First LGBTQ + mariachi group paves the way for the next generation
Posted Sep 24, 2021 6:01 AM
Across the American Southwest, Mariachi musicians perform in colorful charro trajes – ornate equestrian outfits and boots. And in the LGBTQ enclave of West Hollywood, an emerging group has added rainbow bow ties to traditional mariachi attire.
Los Angeles’ Mariachi Arcoiris is called the world’s first 100% LGBTQ + mariachi and has the first transgender mariachi.
Carlos Samaniego, director and founder of the group (in Spanish, arcoiris means rainbow), said the archetype of the “old head” mariachi is imbued with toxic masculinity – which he hopes to refute.
“At first I felt like I had to prove something to someone,” Samaniego said. “That this group of gay individuals can really play the heck of mariachi music and truly represent our culture.”
The group is fulfilling a need for this representation, as evidenced by the flooded inboxes of the group’s social media accounts, which are filled with notes from young fans grateful for the positive effect Mariachi Arcoiris has had in their lives.
“They look up to us, which is wonderful because we, the older ones in the group, didn’t have that when we went out,” Samaniego said. “It’s beautiful that we can now be that to someone else.”
Samaniego smiled as he spoke of the younger generation of musicians in the group. The creation of Mariachi Arcoiris introduced them to the world of mariachi performance without encountering the often toxic paradigms of other groups, he said.
Ayan Vasquez-Lopez has navigated his identity through mariachi music for most of his young life. Musician and singer with Mariachi Arcoiris who uses the pronouns them and her, Vasquez-Lopez joined the group in 2018 but had become a fan long before. She is also responsible for the group’s social networks and videographer.
In high school, Vasquez-Lopez pursued a marching band but was transferred to mariachi because this group needed a violinist.
“Reluctantly, I joined,” Vasquez-Lopez said. “That’s when her culture started to creep in and that’s when I started to fall in love with her.”
The musician remembers having an identity crisis in high school because of her ethnicity and having experienced “that kind of self-loathing that you go through (in) childhood”.
For many people belonging to more than one marginalized community, the feelings described by Vasquez-Lopez are commonplace.
An October 2008 study on emotional distress in gay and lesbian youth by the Journal of Homosexuality described the socialization of gay youth as “learning to hide.”
Mental health care providers working with gay and lesbian youth often advise them to seek role models within the gay and lesbian community and organizations that serve LGBTQ + people to counter feelings of isolation and loneliness, according to the ‘study.
“It fits perfectly with my intersectional identity, being queer and Mexican,” Vasquez-Lopez said. “So it’s a place where I can show that to the world.”
Sex Roles: A Journal of Research defines intersectionality as the recognition of multiple identities defined in terms of relative socio-cultural power and privilege that shape a person’s identity and experiences.
The creation of this intersectional mariachi group took over a decade. It was conceived in 2000, when Samaniego was in college and hosting a Pride event for an LGBTQ + campus organization. The event included a sham marriage because, at the time, same-sex marriage was illegal.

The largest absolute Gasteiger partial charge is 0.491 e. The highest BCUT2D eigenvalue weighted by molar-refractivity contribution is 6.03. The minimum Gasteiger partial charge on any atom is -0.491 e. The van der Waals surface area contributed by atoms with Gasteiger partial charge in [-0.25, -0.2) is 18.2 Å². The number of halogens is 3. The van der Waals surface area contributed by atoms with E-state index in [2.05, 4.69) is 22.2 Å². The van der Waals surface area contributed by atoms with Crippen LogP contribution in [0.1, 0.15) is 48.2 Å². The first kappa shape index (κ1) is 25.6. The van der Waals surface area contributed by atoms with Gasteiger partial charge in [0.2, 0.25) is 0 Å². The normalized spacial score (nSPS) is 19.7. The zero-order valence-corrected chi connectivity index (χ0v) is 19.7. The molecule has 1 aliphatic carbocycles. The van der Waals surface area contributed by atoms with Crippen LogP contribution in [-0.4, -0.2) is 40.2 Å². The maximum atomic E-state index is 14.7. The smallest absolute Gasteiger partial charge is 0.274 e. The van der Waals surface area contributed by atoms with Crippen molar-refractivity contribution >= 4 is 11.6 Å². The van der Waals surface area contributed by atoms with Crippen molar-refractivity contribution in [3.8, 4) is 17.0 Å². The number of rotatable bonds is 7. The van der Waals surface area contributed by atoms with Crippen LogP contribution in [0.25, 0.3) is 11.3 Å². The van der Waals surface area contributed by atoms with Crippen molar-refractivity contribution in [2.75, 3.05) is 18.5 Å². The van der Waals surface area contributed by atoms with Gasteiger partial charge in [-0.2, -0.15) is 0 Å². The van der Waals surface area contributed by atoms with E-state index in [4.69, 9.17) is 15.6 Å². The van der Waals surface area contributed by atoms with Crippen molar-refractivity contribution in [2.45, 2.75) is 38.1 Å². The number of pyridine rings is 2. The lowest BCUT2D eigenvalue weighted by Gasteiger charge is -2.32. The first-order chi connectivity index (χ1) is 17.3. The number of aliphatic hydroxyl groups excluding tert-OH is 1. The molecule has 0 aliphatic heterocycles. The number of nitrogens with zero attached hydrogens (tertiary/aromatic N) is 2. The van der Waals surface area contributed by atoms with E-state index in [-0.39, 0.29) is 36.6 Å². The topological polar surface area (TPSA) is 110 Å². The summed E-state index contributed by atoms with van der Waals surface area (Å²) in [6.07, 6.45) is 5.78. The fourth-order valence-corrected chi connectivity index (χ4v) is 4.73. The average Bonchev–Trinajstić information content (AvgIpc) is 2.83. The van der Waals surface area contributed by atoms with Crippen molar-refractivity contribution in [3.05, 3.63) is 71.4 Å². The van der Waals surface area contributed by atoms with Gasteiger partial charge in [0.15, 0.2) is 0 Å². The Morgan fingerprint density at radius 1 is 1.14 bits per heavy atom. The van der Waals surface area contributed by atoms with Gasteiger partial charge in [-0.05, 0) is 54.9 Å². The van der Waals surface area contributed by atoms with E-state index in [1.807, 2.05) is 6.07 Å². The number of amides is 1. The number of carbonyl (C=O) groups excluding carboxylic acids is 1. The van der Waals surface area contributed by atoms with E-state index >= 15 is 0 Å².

“It was a very Latino campus,” Samaniego said, “so if we were to plan a wedding, of course there had to be a mariachi, so I was like, ‘Wouldn’t that be great if it was a fully gay mariachi? ‘ “
Samaniego was stunned when musicians from out of town performed at this unique concert, but the excitement confirmed the pain of a long isolated community finding a sense of belonging.
“The manager of a nightclub heard about this event, attended it and, when we finished the show, asked to speak to the manager and they all pointed at me,” Samaniego said.
Soon after, the mariachi band started performing at the nightclub twice a week, but broke up after a few months, Samaniego said, blaming his inexperience as a director.
Samaniego spent years in other bands, but knew he would one day recreate this haven for queer musicians to collaborate with their talents. In 2016, he contacted a member of the college group who had since revealed himself as a transgender woman. Natalia Melendez, who is now a violinist and singer with Mariachi Arcoiris, helped with her training and is considered the first transgender mariachi.
“Being the first trans woman in mariachi is beyond me,” she said. “I am very grateful, very blessed. With that comes a great responsibility that I feel and take to heart.
Melendez said she is sure there are more people like her to come and that she hopes to lay the foundation for the growth of this community.
Mariachi Arcoiris gained even more popularity at the end of August, when the group’s most popular TikTok on the platform garnered over 1.7 million views.
Comments on the video include people excited about the prospect of one day having an LGBTQ + mariachi during their same-sex marriage, now that they can see themselves portrayed in the faces of Mariachi Arcoiris.
“It’s like home,” Melendez said. “It feels like a family. “
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